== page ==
Public/Private Ventures (P/PV)

Legacy collection

Innovation. Research. Action.

After almost 35 years Public/Private Ventures (P/PV) has ceased operations. The organization leaves behind an incredible legacy of knowledge, including hundreds of research reports, case studies and evaluations about how best to improve programs and outcomes for children, youth and families. We are fortunate that P/PV has decided to archive its publications collection with the Foundation Center's IssueLab so that practitioners can benefit from this knowledge for years to come.

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Mentoring Former Prisoners: A Guide for Reentry Programs

November 1, 2009

Few social programs have attempted to provide high-risk adults -- and, particularly, former prisoners -- with mentors. And thus there are few resources that offer practical advice and recommendations for mentoring this population, given its distinct needs, assets and challenges. While much remains to be tested and learned, this manual draws on the experience of the 11 sites involved in P/PV'sReady4Work prisoner reentry demonstration, as well as established best practices in the mentoring field, to provide guidelines for practitioners who are interested in developing a mentoring program to support former prisoners and enhance the effectiveness of other reentry services, such as employment and case management services.The guide was originally published by the US Department of Labor in November 2007 under the title Mentoring Ex-Prisoners: A Guide for Prisoner Reentry Programs. However, because of growing interest in establishing mentoring programs as part of larger reentry efforts around the country, P/PV decided to reissue the guide, along with updated information related to P/PV's evaluation of Ready4Work (particularly findings published in Mentoring Formerly Incarcerated Adults, 2009.)

High School Mentors In Brief: Findings from the Big Brothers Big Sisters School-Based Mentoring Impact Study

October 1, 2009

This issue of P/PV In Brief is based on High School Students as Mentors, a report that examined the efficacy of high school mentors using data from P/PV's large-scale random assignment impact study of Big Brothers Big Sisters school-based mentoring programs. The brief presents an overview of the findings, which suggest that high school volunteers bring inherent strengths to their role as mentors but also present notable challenges for programs; implications for policy and practice are also explored.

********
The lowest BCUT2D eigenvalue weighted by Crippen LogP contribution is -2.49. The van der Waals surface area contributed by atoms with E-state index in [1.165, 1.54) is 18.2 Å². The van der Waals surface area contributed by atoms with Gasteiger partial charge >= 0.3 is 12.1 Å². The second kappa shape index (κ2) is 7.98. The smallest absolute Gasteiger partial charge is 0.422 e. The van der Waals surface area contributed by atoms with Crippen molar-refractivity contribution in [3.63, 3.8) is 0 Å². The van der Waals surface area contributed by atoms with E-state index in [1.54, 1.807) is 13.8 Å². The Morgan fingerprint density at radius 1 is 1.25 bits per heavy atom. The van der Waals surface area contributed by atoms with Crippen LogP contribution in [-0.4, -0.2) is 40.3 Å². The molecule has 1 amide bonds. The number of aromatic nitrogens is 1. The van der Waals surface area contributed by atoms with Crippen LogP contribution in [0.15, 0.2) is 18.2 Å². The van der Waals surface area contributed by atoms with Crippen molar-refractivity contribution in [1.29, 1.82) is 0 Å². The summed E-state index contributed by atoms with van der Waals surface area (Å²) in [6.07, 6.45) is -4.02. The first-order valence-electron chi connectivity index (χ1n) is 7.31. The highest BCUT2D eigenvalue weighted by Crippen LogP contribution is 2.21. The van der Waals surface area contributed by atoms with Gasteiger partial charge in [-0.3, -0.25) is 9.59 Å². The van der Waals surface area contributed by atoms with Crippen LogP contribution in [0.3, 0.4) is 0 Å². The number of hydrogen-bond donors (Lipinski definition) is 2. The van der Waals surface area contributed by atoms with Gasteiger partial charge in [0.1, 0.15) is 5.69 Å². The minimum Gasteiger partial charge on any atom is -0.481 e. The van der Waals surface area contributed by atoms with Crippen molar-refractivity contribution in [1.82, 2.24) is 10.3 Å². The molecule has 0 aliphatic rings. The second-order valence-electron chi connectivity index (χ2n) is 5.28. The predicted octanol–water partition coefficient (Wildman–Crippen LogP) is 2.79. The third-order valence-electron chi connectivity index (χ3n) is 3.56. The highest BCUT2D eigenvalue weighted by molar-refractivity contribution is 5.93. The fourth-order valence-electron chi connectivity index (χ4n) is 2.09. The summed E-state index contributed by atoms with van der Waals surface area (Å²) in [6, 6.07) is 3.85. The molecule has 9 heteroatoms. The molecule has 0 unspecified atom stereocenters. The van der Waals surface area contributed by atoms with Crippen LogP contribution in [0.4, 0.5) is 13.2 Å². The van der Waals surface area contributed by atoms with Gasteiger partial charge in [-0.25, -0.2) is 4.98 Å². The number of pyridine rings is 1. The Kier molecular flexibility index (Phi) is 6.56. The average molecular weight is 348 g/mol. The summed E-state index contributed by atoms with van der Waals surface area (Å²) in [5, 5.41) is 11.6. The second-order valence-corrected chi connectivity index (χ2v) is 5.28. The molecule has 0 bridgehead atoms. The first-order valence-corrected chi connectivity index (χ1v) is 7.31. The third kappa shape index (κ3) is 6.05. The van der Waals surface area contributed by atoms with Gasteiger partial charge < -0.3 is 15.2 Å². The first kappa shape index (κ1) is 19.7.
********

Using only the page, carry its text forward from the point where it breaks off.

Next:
Reaching Through the Cracks: A Guide to Implementing the Youth Violence Reduction Partnership

July 1, 2008

In 1999, the Youth Violence Reduction Partnership (YVRP) was launched by a group of key stakeholders in Philadelphia -- including the district attorney's office, adult and juvenile parole, other city agencies and community organizations. Its goal is to steer young people, ages 14 to 24 and at greatest risk of killing or being killed, away from violence and toward productive lives. To accomplish this, YVRP provides participants with a combination of strict supervision and ongoing support. Each participant is assigned to a team that includes a probation officer and a community streetworker, who maintain intensive contact with the young person to make sure that he (and less often she) not only stays out of trouble but starts on a path toward responsible adulthood.Reaching Through the Cracks draws upon lessons learned from seven years of experience in Philadelphia to describe how cities and other jurisdictions can plan and carry out an initiative like YVRP. It includes an overview of the key elements of YVRP; steps in planning the initiative; roles and training of staff who work with the participants and details about the supervision and support these staff provide; essential practices for maintaining and strengthening YVRP; and an exploration of the costs and other issues involved in making decisions about expanding the initiative.

Growing Bigger Better: Lessons from Experience Corps' Expansion in Five Cities

June 25, 2008